President Museveni was yesterday declared winner of the January 14 presidential election, bringing to a close months of violence-ridden campaigns during which several dozens of Ugandans were killed, many others roughed up and Opposition candidates arrested or beaten up several times.
As Mr Museveni was being declared winner, his principal opponent – Mr Robert Kyagulanyi of the National Unity Party – was under military blockade at his home in Magere, Wakiso District.
Media and Mr Kyagulanyi’s associates were denied access to the home and he was not allowed out of his home.
Mr Francis Zaake, the Mityana Municipality MP, who has also been re-elected, was taken to hospital after an altercation with security personnel as he tried to access the home of his party leader.
When Mr Museveni spoke last night, he adopted an angry posture and sounded warning to especially Mr Kyagulanyi, accusing him of fomenting sectarianism and brooding violence.
Mr Kyagulanyi, an ethnic Muganda, beat Mr Museveni in Buganda and this is the first time the President has lost in Buganda since 1996.
The police and the military were on patrol in Kampala and other parts of the country as many parts of the capital city and many other urban areas remained largely deserted as people were unsure of what could happen after the declaration of the winner of the election.
What is happening at Mr Kyagulanyi’s home is a repeat of what happened at Dr Kizza Besigye’s home after the 2016 elections, which Dr Besigye still insists he won despite the Electoral Commission declaring Mr Museveni winner.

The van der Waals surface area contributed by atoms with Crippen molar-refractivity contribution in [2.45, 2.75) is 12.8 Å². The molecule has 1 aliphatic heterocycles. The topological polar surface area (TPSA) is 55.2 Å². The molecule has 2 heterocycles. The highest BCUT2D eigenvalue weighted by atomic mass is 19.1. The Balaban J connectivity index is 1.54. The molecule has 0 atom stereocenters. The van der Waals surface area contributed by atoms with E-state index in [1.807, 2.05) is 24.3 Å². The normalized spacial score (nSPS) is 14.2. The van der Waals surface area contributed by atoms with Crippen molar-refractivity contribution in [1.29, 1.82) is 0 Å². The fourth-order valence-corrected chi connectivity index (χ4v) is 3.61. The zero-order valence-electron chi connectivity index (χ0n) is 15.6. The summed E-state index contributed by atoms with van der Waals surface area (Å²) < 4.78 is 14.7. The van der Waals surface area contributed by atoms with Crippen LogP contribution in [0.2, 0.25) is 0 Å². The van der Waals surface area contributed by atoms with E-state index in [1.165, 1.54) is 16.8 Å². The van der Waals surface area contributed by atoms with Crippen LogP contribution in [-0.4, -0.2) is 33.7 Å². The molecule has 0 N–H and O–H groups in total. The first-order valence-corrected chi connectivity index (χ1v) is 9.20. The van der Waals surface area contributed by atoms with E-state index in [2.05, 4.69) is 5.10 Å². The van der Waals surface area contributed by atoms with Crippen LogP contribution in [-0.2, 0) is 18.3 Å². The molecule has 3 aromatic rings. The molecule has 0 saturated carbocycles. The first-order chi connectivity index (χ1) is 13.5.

On Friday, Mr Kyagulanyi claimed that the election had been stolen, saying his agents had been arrested and kept away from polling stations in some areas to pave way for rigging.
Mr Museveni, however, claimed that what the country had just gone through could be the most “cheating-free” election in Uganda since 1962.
As Mr Museveni looks to start another term, it is important and urgent that a de-escalation of tensions is genuinely pursued to solve the political problem in which the country finds itself.
A country that has just gone through an election should not be relying on the military to ensure peace.
All the political and other players need to proactively look to feed into a process that ensures that when President Museveni finally leaves power, the country will have an opportunity to build on what has been done and go forward, not backward.
This is extremely urgent since Mr Museveni is now 76 years old and will have been 40 years in power at the end of the term he has just acquired.